From the mid 40s to the mid 50s Coronet Instructional Films were always ready to provide social guidance for teenagers on subjects as diverse as dating, popularity, preparing for being drafted, and shyness, as well as to children on following the law, the value of quietness in school, and appreciating our parents. They also provided education on topics such as the connection between attitudes and health, what kind of people live in America, how to keep a job, supervising women workers, the nature of capitalism, and the plantation System in Southern life. Inside is an annotated collection of all 86 of the complete Coronet films in the Prelinger Archives as well as a few more. Its not like you had work to do or anything right? [more inside]
Time's comprehensive archives allow us to see how the magazine's discussions of homosexuality have evolved from pathologizing and stereotyping . . . to awkward attempts to view gays humanely while continuing to refer to their sexual orientation as a disease . . . to a gradual acceptance of gays as upstanding members of society who are struggling for equal rights. Articles from 1956, 1966, 1969, 1975, and 1979 inside. [more inside]
Where Do The Animals Live? A pictorial game and wildlife map from 1956, from AzraelBrown's excellent blog The Infomercantile.
Robbins Barstow's 1956 home movie. Take a trip back to 1956 with Robbins Barstow, his wife, and three kids. After winning a 3M (Scotch Tape) contest, the family won a trip to Disneyland! For those of you who, like me, lived through the 50's, this will transport you back... for the rest of you, find out what life was like for your Parents and Grandparents. via [more inside]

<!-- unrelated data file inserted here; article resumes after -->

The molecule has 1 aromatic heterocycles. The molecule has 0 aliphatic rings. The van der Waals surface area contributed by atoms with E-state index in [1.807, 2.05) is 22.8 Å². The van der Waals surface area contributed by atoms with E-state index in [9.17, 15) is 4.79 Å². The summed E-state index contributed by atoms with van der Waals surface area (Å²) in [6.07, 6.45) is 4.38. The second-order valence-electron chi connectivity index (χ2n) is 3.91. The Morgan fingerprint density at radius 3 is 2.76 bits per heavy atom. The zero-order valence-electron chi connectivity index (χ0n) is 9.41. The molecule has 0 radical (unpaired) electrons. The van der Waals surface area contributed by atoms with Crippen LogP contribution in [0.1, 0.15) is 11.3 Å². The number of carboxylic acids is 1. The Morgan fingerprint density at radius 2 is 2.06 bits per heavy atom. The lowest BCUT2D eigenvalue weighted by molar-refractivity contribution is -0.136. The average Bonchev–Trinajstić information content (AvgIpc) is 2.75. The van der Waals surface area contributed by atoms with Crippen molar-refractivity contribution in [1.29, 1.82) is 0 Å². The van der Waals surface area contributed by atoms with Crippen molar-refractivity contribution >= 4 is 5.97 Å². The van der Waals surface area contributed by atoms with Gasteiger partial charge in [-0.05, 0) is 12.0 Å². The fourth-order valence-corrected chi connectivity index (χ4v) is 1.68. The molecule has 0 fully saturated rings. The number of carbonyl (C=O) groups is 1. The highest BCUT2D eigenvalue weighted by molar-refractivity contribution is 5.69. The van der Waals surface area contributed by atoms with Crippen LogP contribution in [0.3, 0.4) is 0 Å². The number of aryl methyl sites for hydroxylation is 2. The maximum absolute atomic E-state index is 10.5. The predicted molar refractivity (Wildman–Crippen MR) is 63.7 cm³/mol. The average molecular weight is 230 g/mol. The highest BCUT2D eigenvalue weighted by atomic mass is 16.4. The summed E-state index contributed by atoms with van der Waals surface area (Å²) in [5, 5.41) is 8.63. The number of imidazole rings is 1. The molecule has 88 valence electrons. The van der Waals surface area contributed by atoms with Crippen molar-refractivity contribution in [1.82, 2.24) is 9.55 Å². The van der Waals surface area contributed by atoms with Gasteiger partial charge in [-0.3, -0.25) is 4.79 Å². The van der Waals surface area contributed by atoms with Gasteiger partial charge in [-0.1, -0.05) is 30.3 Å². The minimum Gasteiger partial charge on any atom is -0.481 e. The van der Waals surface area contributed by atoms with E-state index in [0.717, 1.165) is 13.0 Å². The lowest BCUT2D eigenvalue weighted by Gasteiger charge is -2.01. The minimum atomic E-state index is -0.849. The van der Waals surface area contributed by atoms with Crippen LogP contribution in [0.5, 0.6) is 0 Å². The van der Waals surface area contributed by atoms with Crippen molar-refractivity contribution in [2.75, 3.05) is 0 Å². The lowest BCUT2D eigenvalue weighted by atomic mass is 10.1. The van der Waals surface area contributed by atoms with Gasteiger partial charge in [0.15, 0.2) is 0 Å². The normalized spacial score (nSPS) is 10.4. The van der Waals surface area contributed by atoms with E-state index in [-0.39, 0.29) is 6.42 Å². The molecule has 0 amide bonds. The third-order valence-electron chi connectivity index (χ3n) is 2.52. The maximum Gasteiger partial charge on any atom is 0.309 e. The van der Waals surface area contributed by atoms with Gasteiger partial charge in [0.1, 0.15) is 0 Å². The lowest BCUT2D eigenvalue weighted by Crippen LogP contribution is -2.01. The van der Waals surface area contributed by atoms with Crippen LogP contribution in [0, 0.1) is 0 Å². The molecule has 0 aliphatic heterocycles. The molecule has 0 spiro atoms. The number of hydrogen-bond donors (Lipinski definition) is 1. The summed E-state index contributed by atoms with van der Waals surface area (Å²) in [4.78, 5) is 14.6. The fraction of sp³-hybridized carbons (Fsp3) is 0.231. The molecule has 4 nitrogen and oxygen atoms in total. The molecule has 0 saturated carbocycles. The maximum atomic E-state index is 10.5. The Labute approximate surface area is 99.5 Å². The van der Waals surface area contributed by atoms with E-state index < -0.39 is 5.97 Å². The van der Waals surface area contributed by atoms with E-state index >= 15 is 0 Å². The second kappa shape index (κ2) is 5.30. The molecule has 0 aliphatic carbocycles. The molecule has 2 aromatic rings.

Learn the Truth is an excellent (Flash) presentation on the years after Stalin's death in Poland and Hungary. There's also a plain HTML version.
This year marks the 50th anniversary of the 1956 Hungarian Revolution. A key documentary artifact of the uprising is Magyarország lángokban (Hungary in Flames) [embedded .wmv], partly composed of footage shot by two young film school students using whatever equipment they could find. Narrowly avoiding capture by the Communists, the duo smuggled 10,000 feet of film out of the country in spare tires and potato sacks; there's much more to the story, but better to hear Vilmos tell it in his own words. [.rm] Eventually, they made their way to America, where László Kovács, ASC (Five Easy Pieces, Ghost Busters, more) and Vilmos Zsigmund, ASC (Close Encounters of the Third Kind, Deliverance, more) became two of the most prolific cinematographers in Hollywood history. [more inside]